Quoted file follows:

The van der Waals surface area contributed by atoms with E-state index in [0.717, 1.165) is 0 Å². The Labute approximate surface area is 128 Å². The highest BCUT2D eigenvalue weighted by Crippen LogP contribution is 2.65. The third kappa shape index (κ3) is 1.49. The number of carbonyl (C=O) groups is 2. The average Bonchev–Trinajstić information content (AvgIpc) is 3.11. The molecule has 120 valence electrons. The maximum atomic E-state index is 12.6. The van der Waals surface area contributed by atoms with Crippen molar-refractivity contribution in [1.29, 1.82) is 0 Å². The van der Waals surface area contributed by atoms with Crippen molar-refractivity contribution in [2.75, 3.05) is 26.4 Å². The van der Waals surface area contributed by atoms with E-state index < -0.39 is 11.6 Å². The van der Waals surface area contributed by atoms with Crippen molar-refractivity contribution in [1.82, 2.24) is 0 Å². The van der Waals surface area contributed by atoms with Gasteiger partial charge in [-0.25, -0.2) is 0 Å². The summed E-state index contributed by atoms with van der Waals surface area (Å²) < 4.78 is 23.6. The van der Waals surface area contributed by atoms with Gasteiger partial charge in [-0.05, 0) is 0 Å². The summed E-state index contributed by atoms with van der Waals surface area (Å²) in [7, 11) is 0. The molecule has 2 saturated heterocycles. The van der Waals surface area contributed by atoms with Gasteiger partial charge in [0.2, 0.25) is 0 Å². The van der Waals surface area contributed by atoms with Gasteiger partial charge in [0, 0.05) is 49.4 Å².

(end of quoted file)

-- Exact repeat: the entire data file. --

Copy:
The van der Waals surface area contributed by atoms with E-state index in [0.717, 1.165) is 0 Å². The Labute approximate surface area is 128 Å². The highest BCUT2D eigenvalue weighted by Crippen LogP contribution is 2.65. The third kappa shape index (κ3) is 1.49. The number of carbonyl (C=O) groups is 2. The average Bonchev–Trinajstić information content (AvgIpc) is 3.11. The molecule has 120 valence electrons. The maximum atomic E-state index is 12.6. The van der Waals surface area contributed by atoms with Crippen molar-refractivity contribution in [1.29, 1.82) is 0 Å². The van der Waals surface area contributed by atoms with Crippen molar-refractivity contribution in [2.75, 3.05) is 26.4 Å². The van der Waals surface area contributed by atoms with E-state index < -0.39 is 11.6 Å². The van der Waals surface area contributed by atoms with Crippen molar-refractivity contribution in [1.82, 2.24) is 0 Å². The van der Waals surface area contributed by atoms with Gasteiger partial charge in [-0.25, -0.2) is 0 Å². The summed E-state index contributed by atoms with van der Waals surface area (Å²) < 4.78 is 23.6. The van der Waals surface area contributed by atoms with Gasteiger partial charge in [-0.05, 0) is 0 Å². The summed E-state index contributed by atoms with van der Waals surface area (Å²) in [7, 11) is 0. The molecule has 2 saturated heterocycles. The van der Waals surface area contributed by atoms with Gasteiger partial charge in [0.2, 0.25) is 0 Å². The van der Waals surface area contributed by atoms with Gasteiger partial charge in [0, 0.05) is 49.4 Å².